One Hour Challenge: Developing Color Palettes

This challenge is about building color palettes that can be used in future patterns. Many of us have go-to color palettes that we always seem to gravitate toward. Perhaps you always find yourself using earth tones and have to make a conscious effort to utilize brighter colors, or maybe you can’t seem to steer away from using a certain shade of teal in most every pattern. While there’s nothing wrong with favoring certain colors or combinations of colors, eventually it can start to feel stale to use the same colors time and time again in your patterns, and can even limit the markets and customers that will be drawn to your work. But never fear—if you feel stuck in a color rut, or just want some new tools for developing color palettes, this One Hour Challenge is a great place to get started!

I find it helpful to collect color inspiration in various forms, from paint chips to magazine clippings to a Pinterest board filled with images that have an inspiring use of color. I reference these collections often when I am in need of a fresh palette for a pattern. 

Ideas for How to Spend Your Hour of Color Palette Development

My Pinterest color board

1. Put together your own Pinterest color board. Try to focus on unusual or surprising color combinations that you would not typically come up with yourself. This collection of reference will be a boon to you when you find yourself in a color rut.

2. Mix your own paint colors and try to come up with at least 3 unique palettes. You can scan these once they’re dry and eye-drop the colors in Photoshop or Illustrator.

3. Pull pages from magazines with color stories you admire, or cut out specific colors and collage them together:

A few magazine clippings I keep in a folder of color inspiration

4.  Collect found objects with interesting colors, such as yarn or fabric scraps, or items from nature like leaves and flowers. Photograph or scan them, then create color tabs in Photoshop or Illustrator and eye-drop colors from the images to build a cohesive palette.

5. Develop palettes from photographs you already have on hand:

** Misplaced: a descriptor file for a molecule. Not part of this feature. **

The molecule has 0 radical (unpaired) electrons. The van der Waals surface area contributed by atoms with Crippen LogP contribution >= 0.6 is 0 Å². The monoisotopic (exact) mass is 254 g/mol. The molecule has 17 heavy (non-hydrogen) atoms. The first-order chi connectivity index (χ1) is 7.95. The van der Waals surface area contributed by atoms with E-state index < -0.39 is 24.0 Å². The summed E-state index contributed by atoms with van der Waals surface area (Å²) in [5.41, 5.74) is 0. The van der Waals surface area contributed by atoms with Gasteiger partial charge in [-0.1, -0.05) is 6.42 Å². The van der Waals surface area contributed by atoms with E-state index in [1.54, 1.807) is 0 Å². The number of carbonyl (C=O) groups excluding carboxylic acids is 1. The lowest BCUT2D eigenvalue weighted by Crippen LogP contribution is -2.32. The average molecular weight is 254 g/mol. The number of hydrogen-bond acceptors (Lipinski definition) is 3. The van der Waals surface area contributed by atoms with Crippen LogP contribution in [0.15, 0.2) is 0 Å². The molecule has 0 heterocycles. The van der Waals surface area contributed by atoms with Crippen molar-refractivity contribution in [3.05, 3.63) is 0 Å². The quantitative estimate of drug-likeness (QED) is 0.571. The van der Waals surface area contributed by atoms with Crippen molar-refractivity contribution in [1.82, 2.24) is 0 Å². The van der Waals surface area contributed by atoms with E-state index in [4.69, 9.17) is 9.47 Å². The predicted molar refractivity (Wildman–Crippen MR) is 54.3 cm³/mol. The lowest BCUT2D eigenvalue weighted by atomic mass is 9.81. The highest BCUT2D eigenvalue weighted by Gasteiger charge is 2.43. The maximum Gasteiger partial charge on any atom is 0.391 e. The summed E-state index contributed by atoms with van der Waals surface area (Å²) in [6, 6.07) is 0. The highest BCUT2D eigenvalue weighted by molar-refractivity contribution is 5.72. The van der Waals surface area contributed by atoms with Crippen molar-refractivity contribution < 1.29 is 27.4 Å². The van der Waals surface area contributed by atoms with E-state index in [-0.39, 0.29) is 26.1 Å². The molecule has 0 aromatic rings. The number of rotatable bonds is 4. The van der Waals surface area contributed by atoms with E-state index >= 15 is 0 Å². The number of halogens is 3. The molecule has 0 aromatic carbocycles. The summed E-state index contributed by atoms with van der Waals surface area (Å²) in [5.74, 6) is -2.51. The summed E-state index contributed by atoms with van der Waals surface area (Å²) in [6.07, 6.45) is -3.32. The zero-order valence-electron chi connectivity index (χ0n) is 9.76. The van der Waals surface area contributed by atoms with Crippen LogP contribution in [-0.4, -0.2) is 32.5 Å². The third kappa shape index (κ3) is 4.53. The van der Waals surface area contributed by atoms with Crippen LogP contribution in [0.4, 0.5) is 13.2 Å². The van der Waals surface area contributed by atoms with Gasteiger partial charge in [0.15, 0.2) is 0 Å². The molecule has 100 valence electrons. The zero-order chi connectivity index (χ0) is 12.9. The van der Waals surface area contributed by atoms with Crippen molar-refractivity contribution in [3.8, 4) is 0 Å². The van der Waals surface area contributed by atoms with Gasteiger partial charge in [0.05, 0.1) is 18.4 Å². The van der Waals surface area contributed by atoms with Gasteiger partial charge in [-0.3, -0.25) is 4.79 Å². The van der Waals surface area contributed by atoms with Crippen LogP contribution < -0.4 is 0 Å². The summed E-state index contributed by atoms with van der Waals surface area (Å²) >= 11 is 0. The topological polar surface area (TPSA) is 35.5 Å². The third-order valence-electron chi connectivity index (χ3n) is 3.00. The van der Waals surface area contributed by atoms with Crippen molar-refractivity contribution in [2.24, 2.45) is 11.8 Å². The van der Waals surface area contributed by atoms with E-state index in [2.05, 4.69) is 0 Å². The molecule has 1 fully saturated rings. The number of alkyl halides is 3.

I took this photo at the University library in my town. I loved all the colors of the books and found that they made a fun palette. I probably could have developed two or three more palettes from this one photograph.

6. Try out the Colors tool in the AdobeCapture app (it’s free in the App Store!) You can see I used it to capture the colors in some colorful embroidery floss and strings of beads I had in my craft supplies. If you have Adobe CC, the Capture app will sync the palettes to your Photoshop and Illustrator libraries so they can be used immediately (make sure you have the latest version of Adobe in order for it to sync):

Just tap the screen to freeze the image, then you can move the color selectors where you please. Tap again to unfreeze the screen and capture a new image.

How to Take Part in the One Hour Challenge

We aren’t setting any particular deadlines for the One Hour Challenge, this is meant to fit into your schedule whenever you have the time or need a creativity boost. If you would like to share your results of this challenge on social media, please use hashtag #patternobserver. You may see your work shared on the Pattern Observer Instagram feed or Facebook page! 🙂

At Pattern Observer we strive to help you grow your textile design business through our informative articles, interviews, tutorials, workshops and our private design community, The Textile Design Lab.

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